at pleasure an ideal happinefs, perhaps more poignant than actual fenfation. But this is not the cafe; the paft is never reprefented without fome difagreeable circumstance, which tarnishes all it's beauty; the remembrance of an evil carries in it nothing agreeable, and to remember a good is always accompanied with regret. Thus we lofe more than we gain by remembrance.
unqualified to feel the real pleasure of drinking; the drunkard, in turn, finds few of thofe tranfports which lovers boaft in enjoyment; and the lover, when cloyed, finds a diminution of every other appetite, Thus, after a full indulgence of any one fenfe, the man of pleature finds a languor in all, is placed in a chafin between paft and expected enjoyinent, perceives an interval which must be filled up. The prefent can give no fatisfaction, because he has al
And we fhall find our expectation of the future to be a gift more diitressful even than the former. To fear an ap-ready proaching evil is certainly a most dif agreeable fenfation; and in expecting an approaching good, we experience the inquietude of wanting actual poffeffion.
Thus, which ever way we look, the profpect is difagrecable. Behind, we have left pleasures we fhall never more enjoy, and therefore regret; and before, we fee pleafures which we languish to poffefs, and are confequently uneafy till we poffefs them. Was there any method of feizing the prefent, unimbittered by fuch reflections, then would our state be tolerably easy.
This, indeed, is the endeavour of all mankind, who, untutored by philofe phy, purfue as much as they can a life of amufement and diffipation. Every rank in life, and every fize of underftanding, feems to follow this alone; or not purfuing it, deviates from happinefs. The man of pleature purfues dif fipation by profeffion; the man of bufinefs purfues it not lets, as every voluntary labour he undergoes is only diffipation in difquife. The philofopher himfelf, even while he reafons upon the fubject, does it unknowingly with a view of diffipating the thoughts of what he was, or what he mult be.
The fubject, therefore, comes to this. Which is the most perfect fort of diffipation pleasure, bufinefs, or philofophy? which belt ferves to exclude thofe unealy fenfations, which memory or anticipation produce?
The enthusiatim of pleafure charms only by intervals. The higheft rapture Jafts only for a moment; and all the fenies item to combined, as to be foon tired into languor by the gratification of any one of them. It is only among the poets we hear of men changing to one delight, when fatiated with another. In nature it is very different: the glutton, when fated with the full meal, is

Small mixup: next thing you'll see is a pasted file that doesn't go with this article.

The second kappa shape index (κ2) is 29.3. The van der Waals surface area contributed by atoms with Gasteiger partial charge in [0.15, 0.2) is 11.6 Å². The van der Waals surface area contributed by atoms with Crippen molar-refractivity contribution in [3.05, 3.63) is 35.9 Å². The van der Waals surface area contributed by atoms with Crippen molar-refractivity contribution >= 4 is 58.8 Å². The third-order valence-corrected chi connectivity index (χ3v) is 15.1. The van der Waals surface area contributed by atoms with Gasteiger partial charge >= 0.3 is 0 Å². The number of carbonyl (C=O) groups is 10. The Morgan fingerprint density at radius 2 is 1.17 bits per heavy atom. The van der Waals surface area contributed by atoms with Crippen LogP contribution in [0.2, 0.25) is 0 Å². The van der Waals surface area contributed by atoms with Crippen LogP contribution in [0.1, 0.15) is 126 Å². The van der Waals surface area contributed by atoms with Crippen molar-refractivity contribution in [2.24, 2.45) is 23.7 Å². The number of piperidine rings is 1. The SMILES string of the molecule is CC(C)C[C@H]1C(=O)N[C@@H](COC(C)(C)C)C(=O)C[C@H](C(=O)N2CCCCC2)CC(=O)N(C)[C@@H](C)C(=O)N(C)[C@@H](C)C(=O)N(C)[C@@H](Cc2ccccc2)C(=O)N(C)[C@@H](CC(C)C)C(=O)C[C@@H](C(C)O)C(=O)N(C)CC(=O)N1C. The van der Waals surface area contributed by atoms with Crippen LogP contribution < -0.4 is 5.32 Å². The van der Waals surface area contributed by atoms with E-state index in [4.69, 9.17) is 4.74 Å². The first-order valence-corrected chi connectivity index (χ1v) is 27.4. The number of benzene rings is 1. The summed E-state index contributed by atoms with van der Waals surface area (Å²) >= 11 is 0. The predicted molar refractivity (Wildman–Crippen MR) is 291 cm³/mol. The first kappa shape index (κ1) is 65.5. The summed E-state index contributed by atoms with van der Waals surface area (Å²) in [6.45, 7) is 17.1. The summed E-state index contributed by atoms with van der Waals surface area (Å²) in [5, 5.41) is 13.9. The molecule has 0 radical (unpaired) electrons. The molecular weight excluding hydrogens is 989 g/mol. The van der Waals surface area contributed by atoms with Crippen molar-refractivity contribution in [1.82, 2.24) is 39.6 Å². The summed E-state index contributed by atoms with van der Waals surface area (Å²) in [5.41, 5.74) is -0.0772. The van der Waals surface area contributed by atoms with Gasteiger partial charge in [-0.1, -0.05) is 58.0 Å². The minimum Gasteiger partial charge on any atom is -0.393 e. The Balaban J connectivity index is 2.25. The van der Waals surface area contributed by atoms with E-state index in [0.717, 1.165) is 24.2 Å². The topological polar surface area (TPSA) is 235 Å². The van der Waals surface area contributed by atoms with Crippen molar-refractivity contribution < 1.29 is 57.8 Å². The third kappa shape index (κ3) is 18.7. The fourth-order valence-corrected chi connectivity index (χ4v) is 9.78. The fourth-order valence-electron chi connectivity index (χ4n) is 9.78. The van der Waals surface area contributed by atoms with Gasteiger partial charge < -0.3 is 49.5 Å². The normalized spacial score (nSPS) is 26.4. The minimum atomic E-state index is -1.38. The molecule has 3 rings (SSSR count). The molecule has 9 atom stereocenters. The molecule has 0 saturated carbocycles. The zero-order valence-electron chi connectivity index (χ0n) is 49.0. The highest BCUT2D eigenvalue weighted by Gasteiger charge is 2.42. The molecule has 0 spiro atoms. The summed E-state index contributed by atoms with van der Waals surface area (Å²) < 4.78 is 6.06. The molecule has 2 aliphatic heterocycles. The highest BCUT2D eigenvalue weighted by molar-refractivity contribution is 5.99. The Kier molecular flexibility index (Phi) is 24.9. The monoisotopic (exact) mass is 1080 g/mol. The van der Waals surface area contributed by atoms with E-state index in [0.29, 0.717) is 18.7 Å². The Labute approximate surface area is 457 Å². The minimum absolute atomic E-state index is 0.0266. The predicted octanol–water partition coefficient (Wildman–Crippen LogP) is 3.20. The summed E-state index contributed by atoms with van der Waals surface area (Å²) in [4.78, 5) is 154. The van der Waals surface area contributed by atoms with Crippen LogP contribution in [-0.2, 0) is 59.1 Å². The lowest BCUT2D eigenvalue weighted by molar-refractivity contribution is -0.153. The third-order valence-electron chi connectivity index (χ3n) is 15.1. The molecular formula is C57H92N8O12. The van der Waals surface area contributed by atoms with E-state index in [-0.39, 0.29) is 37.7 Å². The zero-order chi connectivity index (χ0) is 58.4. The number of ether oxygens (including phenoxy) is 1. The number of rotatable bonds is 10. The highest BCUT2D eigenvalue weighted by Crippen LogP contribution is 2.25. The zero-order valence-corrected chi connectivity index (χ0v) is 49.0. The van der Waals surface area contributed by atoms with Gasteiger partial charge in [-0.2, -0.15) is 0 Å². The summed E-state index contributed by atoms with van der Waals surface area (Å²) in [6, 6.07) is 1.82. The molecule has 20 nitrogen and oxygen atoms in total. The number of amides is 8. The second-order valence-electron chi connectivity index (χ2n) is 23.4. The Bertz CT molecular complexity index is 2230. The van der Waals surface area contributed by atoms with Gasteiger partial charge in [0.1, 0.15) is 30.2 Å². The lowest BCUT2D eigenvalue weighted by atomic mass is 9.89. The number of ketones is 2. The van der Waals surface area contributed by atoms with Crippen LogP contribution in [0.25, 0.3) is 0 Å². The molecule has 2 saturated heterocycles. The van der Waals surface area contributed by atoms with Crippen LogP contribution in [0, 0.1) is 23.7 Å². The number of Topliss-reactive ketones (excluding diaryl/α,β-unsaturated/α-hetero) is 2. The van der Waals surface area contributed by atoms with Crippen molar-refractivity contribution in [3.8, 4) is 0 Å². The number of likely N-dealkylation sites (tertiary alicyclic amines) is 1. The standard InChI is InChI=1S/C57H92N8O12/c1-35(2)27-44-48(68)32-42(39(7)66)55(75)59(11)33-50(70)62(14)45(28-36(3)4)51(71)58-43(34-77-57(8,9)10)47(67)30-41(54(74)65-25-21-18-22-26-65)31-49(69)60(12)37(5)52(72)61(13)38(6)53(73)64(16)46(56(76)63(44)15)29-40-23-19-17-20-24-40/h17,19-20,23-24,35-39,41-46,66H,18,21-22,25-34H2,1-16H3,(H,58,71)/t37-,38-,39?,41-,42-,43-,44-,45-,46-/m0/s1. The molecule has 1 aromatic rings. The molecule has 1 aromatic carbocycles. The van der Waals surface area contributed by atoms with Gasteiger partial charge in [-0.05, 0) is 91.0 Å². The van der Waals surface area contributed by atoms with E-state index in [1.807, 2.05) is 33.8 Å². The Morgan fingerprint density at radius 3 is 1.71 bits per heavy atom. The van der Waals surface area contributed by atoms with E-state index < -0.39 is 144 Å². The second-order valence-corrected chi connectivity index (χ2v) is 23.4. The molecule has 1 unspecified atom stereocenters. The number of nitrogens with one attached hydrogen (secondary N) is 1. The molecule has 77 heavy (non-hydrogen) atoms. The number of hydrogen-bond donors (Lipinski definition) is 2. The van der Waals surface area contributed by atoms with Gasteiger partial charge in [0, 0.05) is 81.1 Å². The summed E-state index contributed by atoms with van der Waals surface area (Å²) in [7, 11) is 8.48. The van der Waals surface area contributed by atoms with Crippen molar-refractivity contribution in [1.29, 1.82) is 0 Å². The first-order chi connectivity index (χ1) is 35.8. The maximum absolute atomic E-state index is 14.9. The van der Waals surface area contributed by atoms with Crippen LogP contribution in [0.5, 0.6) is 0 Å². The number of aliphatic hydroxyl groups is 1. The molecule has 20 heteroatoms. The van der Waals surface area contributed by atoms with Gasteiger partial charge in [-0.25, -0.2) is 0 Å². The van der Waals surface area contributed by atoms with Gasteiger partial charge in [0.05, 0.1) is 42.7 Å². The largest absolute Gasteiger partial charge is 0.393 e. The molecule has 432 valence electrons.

robbed it of every charm: a mind thus left without immediate gratification. Inftead of a life of diffipation, none has more frequent converfations with difagreeable felf than he; his enthufiafins are but few and tranfient; his appetites, like angry creditors, continually making fruitless demands for what he is unable to pay; and the greater his former pleafure, the more impatient his expectations; a life of pleature is therefore the most unpleafing life in the
Habit has endered the man of bufinels more cool in his defires; he finds lefs regret for paft pleasures, and lefs folicitude for those to come. The life he now leads, though tainted in fome meature with hope, is yet not af flicted fo ftrongly with regret, and is le's divided between fhort-lived rapture and lafting anguifh. The pleasures he has enjoyed are not fo vivid, and those he has to expect, cannot confequently create fo much anxiety.
The philofopher, who extends his regard to all mankind, muit have still a finaller concern for what has already affected, or may hereafter affect himself; the concerns of others make his whole ftudy, and that ftudy is his pleasure; and this pleafure is continuing in it's nature, because it can be changed at will, leaving but few of thefe anxious intervals which are employed in remembrance or anticipation. The philofopher, by this means, leads a life of almoft continued diffipation; and reflection, which makes the uneafinefs and mifery of others, ferves as a companion and inftructor to him.